The story, which is apparently officially sanctioned as canon by 20th Century Fox, is nothing to get excited about. It’s easy to make it canon if nothing of any importance happens. The characters are forgettable and the awful writing doesn’t help endear them to you at all. The ending is also a let-down, obviously setting up further DLC, rather than providing a satisfying conclusion.
Weapons are kind of important in a first-person shooter, but here Colonial Marines once again comes up short. There are only a handful weapons to choose from and most of them aren’t unique enough to even qualify as a different weapon. There might be 4 or 5 variations of an assault rifle, but it doesn’t really matter which one you use. There are some weapon customization options, but even they don’t significantly increase the weapon variety. Firefights with human enemies are even easier than the fights with the Xenomorphs, thanks to their AI being as dumb as your own squad mates, and the fact that you have a number of magical long-range shotguns that can take anyone down from across the room. There’s no cover mechanic at all, other than pressing the “crouch” button, which I think is a little old-fashioned, but ultimately it isn’t like you need to worry about taking cover anyway.
There is a brief attempt at ratcheting up the tension about halfway though with an ill-advised stealth mission that sees you stripped of weapons and having to make your way past dozens of Xenos using only your guile and the world’s weakest flashlight. Unfortunately, even this brief attempt at matching the series’ hallmark feel falls flat. Most of the Xenos you meet are of a strange new species that explode when you make a loud noise, so the level consists mainly of you turning on water pumps(or something) to make a loud enough noise that the Xenos rush to it and then explode. It’s completely ludicrous, and the awful explosion animation of the aliens makes it that much worse.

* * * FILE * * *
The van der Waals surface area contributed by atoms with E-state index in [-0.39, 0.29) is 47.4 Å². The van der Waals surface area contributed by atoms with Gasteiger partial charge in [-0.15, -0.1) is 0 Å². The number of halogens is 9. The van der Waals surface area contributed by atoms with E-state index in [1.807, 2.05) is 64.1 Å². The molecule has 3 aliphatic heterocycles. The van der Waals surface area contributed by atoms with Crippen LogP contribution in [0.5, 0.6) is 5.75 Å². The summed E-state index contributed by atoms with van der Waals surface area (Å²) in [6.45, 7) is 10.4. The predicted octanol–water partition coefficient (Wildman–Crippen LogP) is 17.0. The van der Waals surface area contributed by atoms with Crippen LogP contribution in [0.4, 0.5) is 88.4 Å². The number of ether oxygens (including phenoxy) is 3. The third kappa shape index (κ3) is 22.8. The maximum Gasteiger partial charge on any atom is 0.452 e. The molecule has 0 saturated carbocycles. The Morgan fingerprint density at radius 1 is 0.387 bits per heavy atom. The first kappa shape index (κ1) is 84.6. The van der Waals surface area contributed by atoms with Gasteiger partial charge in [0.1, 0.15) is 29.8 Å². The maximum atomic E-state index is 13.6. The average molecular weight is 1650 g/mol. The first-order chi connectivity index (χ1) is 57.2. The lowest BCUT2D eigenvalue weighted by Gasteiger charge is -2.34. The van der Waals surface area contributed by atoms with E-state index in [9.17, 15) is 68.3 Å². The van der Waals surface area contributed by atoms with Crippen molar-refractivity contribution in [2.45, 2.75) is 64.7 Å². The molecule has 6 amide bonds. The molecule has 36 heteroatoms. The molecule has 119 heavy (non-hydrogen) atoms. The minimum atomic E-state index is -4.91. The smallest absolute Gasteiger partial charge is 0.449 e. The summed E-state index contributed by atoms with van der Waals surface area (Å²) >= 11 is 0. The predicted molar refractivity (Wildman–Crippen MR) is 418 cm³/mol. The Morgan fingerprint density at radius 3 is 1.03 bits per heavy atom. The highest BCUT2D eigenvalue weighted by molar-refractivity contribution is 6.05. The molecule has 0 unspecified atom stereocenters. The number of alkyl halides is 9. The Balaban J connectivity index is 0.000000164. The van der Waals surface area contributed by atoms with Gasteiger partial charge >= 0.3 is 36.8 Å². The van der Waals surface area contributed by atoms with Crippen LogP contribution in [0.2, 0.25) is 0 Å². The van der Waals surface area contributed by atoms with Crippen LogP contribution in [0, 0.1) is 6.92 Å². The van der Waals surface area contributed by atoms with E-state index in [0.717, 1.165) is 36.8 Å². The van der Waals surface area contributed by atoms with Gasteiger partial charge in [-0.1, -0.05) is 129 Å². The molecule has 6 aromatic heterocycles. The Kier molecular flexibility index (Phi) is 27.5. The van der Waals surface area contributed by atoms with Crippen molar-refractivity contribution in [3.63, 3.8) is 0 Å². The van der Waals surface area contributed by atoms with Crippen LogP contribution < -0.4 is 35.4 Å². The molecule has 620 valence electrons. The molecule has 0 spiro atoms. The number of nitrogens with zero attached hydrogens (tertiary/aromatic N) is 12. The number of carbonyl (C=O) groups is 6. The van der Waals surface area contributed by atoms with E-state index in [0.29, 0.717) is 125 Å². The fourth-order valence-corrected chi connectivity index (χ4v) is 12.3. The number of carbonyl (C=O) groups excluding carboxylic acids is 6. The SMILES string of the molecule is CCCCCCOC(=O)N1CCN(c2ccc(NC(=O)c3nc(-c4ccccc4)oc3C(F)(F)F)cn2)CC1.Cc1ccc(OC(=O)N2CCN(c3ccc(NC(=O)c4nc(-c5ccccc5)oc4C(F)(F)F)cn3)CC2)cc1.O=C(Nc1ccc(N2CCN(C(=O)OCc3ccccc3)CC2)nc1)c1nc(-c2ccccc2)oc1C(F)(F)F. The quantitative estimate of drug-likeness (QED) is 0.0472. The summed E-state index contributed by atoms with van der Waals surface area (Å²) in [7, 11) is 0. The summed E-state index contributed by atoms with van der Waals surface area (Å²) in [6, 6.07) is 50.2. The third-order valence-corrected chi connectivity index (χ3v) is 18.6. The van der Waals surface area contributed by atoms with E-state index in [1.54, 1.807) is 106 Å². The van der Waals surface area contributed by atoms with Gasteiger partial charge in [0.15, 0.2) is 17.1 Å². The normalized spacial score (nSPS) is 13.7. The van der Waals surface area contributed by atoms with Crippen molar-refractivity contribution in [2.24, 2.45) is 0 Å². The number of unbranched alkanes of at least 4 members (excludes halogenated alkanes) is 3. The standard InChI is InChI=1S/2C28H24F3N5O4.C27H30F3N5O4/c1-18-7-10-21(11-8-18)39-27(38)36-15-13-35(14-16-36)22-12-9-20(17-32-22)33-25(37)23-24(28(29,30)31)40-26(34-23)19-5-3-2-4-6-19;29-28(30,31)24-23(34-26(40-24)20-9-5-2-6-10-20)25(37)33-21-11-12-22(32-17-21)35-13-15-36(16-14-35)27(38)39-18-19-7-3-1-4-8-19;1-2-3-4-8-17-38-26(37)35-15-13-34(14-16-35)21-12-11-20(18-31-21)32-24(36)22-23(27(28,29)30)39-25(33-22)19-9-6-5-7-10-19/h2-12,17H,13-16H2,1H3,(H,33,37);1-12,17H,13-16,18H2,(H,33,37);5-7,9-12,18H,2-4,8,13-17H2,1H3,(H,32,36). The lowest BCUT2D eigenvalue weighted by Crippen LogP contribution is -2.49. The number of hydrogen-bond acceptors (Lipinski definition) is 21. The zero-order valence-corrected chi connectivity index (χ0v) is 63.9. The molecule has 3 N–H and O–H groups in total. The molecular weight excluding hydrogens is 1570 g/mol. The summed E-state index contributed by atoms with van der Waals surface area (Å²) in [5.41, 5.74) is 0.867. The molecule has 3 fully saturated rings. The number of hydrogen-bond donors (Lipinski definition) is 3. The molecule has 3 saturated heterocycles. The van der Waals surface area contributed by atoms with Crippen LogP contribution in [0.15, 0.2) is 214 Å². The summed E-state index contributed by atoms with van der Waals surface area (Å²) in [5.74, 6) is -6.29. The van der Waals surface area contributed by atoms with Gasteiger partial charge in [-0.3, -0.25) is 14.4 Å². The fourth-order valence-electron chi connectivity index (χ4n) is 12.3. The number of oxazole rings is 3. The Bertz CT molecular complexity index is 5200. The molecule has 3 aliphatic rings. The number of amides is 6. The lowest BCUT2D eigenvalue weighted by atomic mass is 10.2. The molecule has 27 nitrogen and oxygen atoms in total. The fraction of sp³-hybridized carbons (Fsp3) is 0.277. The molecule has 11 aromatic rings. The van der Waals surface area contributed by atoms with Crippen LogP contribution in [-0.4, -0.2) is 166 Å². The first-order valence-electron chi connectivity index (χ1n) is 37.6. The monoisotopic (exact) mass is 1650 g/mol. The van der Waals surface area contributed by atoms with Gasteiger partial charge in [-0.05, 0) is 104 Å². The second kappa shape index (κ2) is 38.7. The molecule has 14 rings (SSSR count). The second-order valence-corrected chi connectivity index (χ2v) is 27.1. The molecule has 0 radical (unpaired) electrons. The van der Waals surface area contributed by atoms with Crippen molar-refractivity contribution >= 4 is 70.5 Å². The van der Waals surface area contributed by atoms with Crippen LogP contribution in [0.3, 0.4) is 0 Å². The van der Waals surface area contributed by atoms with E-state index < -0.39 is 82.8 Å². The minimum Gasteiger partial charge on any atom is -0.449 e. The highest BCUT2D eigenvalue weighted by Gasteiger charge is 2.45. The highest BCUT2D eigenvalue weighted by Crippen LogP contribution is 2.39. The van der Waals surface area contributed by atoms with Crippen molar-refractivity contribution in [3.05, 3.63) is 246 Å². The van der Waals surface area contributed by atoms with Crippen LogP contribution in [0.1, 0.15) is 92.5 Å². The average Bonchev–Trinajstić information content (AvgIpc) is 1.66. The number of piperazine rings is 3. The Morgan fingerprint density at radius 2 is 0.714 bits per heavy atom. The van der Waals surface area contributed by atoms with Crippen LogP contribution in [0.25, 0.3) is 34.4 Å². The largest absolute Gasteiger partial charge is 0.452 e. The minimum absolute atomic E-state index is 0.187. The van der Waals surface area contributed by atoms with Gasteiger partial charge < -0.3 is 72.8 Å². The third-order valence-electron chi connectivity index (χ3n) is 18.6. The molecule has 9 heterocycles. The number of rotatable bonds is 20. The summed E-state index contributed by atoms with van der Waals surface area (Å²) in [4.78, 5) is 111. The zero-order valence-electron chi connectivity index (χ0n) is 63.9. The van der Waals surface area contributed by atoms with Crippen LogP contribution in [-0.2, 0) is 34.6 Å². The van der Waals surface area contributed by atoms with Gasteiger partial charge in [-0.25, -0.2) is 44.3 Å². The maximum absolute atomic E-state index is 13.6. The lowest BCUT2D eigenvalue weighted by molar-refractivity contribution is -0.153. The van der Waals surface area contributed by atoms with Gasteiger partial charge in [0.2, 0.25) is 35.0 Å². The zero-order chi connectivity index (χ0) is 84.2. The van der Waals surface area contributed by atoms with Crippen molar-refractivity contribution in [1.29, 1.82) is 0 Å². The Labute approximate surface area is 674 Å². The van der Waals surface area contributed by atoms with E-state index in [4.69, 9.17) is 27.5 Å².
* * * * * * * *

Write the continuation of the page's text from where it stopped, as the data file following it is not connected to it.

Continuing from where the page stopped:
Multiplayer is the core of a first-person shooter experience for many gamers, but they won’t find anything to like here either. Playing as Xenos is awkward and annoying. Walking on walls and over railings is technically possible, but never seems to work quite right. Add to that the fact the marines are drastically overpowered compared to the Xenos, and playing as an alien isn’t a whole pile of fun. You might be able to wring some fun out of the horde mode or the escape-from-the-aliens survival mode, but both are severely limited by a lack of content. If you want any kind of real multiplayer experience you’ll have to pay for the DLC which will be coming soon, I’m sure. But I doubt very many people will still be playing this by the time it does, and if you’ve already sunk $60 into Colonial Marines, I seriously doubt you’ll want to give Sega another 15 for the first batch of downloadable content.
Aliens: Colonial Marines tries very hard to hit the bullet-points of what an Aliens game should have in terms of content, but unfortunately it completely misses the mark when it comes to matching the series’ overall feel. And on top of that, its a dull shooter with comically terrible technical issues.